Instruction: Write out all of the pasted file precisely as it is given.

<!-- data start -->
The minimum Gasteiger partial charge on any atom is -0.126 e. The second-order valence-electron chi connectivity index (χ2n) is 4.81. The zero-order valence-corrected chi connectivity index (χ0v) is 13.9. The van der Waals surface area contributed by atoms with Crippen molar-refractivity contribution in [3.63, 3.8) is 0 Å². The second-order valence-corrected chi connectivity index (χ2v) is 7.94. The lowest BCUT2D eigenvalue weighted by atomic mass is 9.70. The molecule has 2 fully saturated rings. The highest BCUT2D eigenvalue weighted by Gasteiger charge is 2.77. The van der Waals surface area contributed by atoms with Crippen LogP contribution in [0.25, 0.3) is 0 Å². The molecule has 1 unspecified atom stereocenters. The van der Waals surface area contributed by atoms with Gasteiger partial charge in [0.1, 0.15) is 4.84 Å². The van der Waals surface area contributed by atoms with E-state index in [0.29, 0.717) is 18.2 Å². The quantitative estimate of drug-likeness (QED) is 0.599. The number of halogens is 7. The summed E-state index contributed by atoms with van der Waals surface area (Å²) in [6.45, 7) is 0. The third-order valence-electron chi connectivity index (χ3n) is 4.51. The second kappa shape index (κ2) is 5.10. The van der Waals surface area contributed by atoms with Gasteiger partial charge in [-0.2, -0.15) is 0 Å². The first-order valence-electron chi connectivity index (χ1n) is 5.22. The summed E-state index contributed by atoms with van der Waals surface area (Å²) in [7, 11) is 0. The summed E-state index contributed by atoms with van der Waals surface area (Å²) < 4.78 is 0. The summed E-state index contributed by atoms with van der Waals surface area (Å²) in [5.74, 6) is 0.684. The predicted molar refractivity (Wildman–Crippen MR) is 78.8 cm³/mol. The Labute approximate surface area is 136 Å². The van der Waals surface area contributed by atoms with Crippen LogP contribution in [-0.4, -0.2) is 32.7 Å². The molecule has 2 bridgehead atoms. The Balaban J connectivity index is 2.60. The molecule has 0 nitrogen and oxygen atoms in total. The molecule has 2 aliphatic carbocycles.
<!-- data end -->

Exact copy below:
The minimum Gasteiger partial charge on any atom is -0.126 e. The second-order valence-electron chi connectivity index (χ2n) is 4.81. The zero-order valence-corrected chi connectivity index (χ0v) is 13.9. The van der Waals surface area contributed by atoms with Crippen molar-refractivity contribution in [3.63, 3.8) is 0 Å². The second-order valence-corrected chi connectivity index (χ2v) is 7.94. The lowest BCUT2D eigenvalue weighted by atomic mass is 9.70. The molecule has 2 fully saturated rings. The highest BCUT2D eigenvalue weighted by Gasteiger charge is 2.77. The van der Waals surface area contributed by atoms with Crippen LogP contribution in [0.25, 0.3) is 0 Å². The molecule has 1 unspecified atom stereocenters. The van der Waals surface area contributed by atoms with Gasteiger partial charge in [0.1, 0.15) is 4.84 Å². The van der Waals surface area contributed by atoms with E-state index in [0.29, 0.717) is 18.2 Å². The quantitative estimate of drug-likeness (QED) is 0.599. The number of halogens is 7. The summed E-state index contributed by atoms with van der Waals surface area (Å²) in [6.45, 7) is 0. The third-order valence-electron chi connectivity index (χ3n) is 4.51. The second kappa shape index (κ2) is 5.10. The van der Waals surface area contributed by atoms with Gasteiger partial charge in [-0.2, -0.15) is 0 Å². The first-order valence-electron chi connectivity index (χ1n) is 5.22. The summed E-state index contributed by atoms with van der Waals surface area (Å²) in [7, 11) is 0. The summed E-state index contributed by atoms with van der Waals surface area (Å²) < 4.78 is 0. The summed E-state index contributed by atoms with van der Waals surface area (Å²) in [5.74, 6) is 0.684. The predicted molar refractivity (Wildman–Crippen MR) is 78.8 cm³/mol. The Labute approximate surface area is 136 Å². The van der Waals surface area contributed by atoms with Crippen LogP contribution in [-0.4, -0.2) is 32.7 Å². The molecule has 2 bridgehead atoms. The Balaban J connectivity index is 2.60. The molecule has 0 nitrogen and oxygen atoms in total. The molecule has 2 aliphatic carbocycles.